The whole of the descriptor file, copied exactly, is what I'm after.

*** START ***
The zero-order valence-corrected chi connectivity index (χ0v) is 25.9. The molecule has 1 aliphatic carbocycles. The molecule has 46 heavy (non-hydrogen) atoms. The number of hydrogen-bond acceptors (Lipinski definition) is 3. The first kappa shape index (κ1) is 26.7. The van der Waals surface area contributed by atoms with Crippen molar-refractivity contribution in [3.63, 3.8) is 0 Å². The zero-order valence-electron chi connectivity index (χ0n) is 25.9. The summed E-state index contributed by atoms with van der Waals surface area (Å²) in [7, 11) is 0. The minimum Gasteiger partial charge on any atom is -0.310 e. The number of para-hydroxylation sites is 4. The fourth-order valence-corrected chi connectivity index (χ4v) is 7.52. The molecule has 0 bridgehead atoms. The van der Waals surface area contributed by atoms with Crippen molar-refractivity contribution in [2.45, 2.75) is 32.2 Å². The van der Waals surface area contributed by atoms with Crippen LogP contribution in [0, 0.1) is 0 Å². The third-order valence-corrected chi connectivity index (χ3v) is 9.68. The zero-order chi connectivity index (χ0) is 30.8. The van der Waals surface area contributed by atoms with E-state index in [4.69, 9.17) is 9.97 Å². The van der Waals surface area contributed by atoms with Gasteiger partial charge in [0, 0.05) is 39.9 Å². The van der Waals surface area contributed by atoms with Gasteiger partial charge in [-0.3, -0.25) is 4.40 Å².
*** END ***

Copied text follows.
The zero-order valence-corrected chi connectivity index (χ0v) is 25.9. The molecule has 1 aliphatic carbocycles. The molecule has 46 heavy (non-hydrogen) atoms. The number of hydrogen-bond acceptors (Lipinski definition) is 3. The first kappa shape index (κ1) is 26.7. The van der Waals surface area contributed by atoms with Crippen molar-refractivity contribution in [3.63, 3.8) is 0 Å². The zero-order valence-electron chi connectivity index (χ0n) is 25.9. The summed E-state index contributed by atoms with van der Waals surface area (Å²) in [7, 11) is 0. The minimum Gasteiger partial charge on any atom is -0.310 e. The number of para-hydroxylation sites is 4. The fourth-order valence-corrected chi connectivity index (χ4v) is 7.52. The molecule has 0 bridgehead atoms. The van der Waals surface area contributed by atoms with Crippen molar-refractivity contribution in [2.45, 2.75) is 32.2 Å². The van der Waals surface area contributed by atoms with Crippen LogP contribution in [0, 0.1) is 0 Å². The third-order valence-corrected chi connectivity index (χ3v) is 9.68. The zero-order chi connectivity index (χ0) is 30.8. The van der Waals surface area contributed by atoms with E-state index in [4.69, 9.17) is 9.97 Å². The van der Waals surface area contributed by atoms with Gasteiger partial charge in [0, 0.05) is 39.9 Å². The van der Waals surface area contributed by atoms with Gasteiger partial charge in [-0.3, -0.25) is 4.40 Å².